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Chinese dissident warns woke America is 'already authoritarian'

Prominent Chinese dissident and artist Ai Weiwei warned that the current trend of political correctness has the United States heading towards totalitarian control.

Chinese dissident warns woke America is 'already authoritarian'
AP Photo/Armando Franca
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Famed Chinese dissident Ai Weiwei warns that Americans are already living in an authoritarian state, and that dangerous political correctness or “wokeism” is similar to Chairman Mao’s Cultural Revolution that took place a century ago in China.

The artist made his remarks during an interview on PBS’s Firing Line where he was asked by host Margaret Hoover about his book in which he described the directives of Chairman Mao during the Cultural Revolution, which would be distributed publicly every night, similar to how Trump reached his base through social media.

Hoover asked the artist if he saw Donald Trump as an authoritarian, to which he responded “I don’t,” and detailed how authoritarians require a system supporting their views.

“You cannot just be an authoritarian by yourself. But certainly, in the United States, with today’s condition, you can easily have an authoritarian. In many ways, you’re already in the authoritarian state. You just don’t know it,” he said.

Hoover asked him to elaborate on what he meant, prompting him to say that many things happening in the United States can be compared to the Cultural Revolution in China.

The host asked, “Like what?”

“Like people trying to be unified in a certain political correctness. That is very dangerous. You want to go deeper?” Ai Weiwei asked.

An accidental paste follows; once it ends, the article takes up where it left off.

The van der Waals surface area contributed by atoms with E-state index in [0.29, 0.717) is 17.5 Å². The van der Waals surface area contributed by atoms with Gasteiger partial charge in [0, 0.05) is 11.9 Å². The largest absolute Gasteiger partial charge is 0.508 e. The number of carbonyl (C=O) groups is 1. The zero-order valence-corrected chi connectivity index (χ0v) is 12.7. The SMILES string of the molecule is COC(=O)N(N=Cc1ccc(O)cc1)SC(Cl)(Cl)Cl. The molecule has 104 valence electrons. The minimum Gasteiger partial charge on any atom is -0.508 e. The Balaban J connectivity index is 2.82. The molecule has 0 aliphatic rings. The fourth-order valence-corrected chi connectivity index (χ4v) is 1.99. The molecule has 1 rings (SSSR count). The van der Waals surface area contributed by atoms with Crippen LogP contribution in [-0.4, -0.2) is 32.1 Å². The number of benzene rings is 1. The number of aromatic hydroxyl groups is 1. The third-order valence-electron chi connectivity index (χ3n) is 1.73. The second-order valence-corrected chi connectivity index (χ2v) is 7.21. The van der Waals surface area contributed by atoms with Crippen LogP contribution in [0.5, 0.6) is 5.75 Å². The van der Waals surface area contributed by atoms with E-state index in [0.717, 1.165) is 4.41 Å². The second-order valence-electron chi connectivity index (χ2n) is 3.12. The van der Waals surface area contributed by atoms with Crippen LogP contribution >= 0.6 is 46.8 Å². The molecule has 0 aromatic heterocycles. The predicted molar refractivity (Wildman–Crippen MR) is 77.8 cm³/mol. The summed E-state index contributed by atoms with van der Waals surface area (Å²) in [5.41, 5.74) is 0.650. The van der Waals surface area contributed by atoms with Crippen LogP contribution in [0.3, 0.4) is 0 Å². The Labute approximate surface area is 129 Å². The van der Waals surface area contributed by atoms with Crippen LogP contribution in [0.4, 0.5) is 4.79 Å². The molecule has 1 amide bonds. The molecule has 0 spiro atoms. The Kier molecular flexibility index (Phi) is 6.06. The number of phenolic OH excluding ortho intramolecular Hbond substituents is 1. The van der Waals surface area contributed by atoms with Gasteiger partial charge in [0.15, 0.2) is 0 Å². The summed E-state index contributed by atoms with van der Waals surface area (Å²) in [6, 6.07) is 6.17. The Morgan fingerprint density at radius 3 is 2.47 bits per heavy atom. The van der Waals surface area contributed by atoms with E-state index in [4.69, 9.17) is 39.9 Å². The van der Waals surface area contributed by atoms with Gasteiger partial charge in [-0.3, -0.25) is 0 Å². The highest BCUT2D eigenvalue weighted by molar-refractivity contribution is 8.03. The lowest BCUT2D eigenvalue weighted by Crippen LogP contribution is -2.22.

“Yeah, because actually, that was the next thing I was going to ask you about it,” the host continued. “So what kind of political correct extremism?”

“It’s very philosophical. With today’s technology, we know so much more than we really understand. The information become jammed. But we don’t really — and really have the knowledge, because you don’t work. You don’t — you don’t have to act on anything. You just think you’re purified by certain ideas that you agree with it. That is posing dangers to society, to an extreme divided society,” Ai Weiwei explained.

The artist suggested that the West has enjoyed material wealth for many years, and that it has become complacent with the state of the world and allowed China to become a “very powerful state.”

Asked how he thinks the West should deal with China, the artist replied, “In China, we have a wisdom — to deal with anything, you have to be strong yourself. I don’t think West is strong themself enough to deal with China.”


Ai Weiwei obtained prominence for his art, which is openly critical of the Chinese government’s poor human rights record.

As an activist, the artist investigated government coverups and corruption following the collapse of the 2008 Sichuan earthquake in China. In 2011, he was arrested by Chinese authorities for committing “economic crimes,” and detained for 81 days without charge.

The artist emerged as a disruptor of Chinese cultural development and came to be known as one of China’s most vocal political commentators, whose work criticizes the Communist Party's treatment of dissidents, Hong Kong’s pro-democracy activists, and others.

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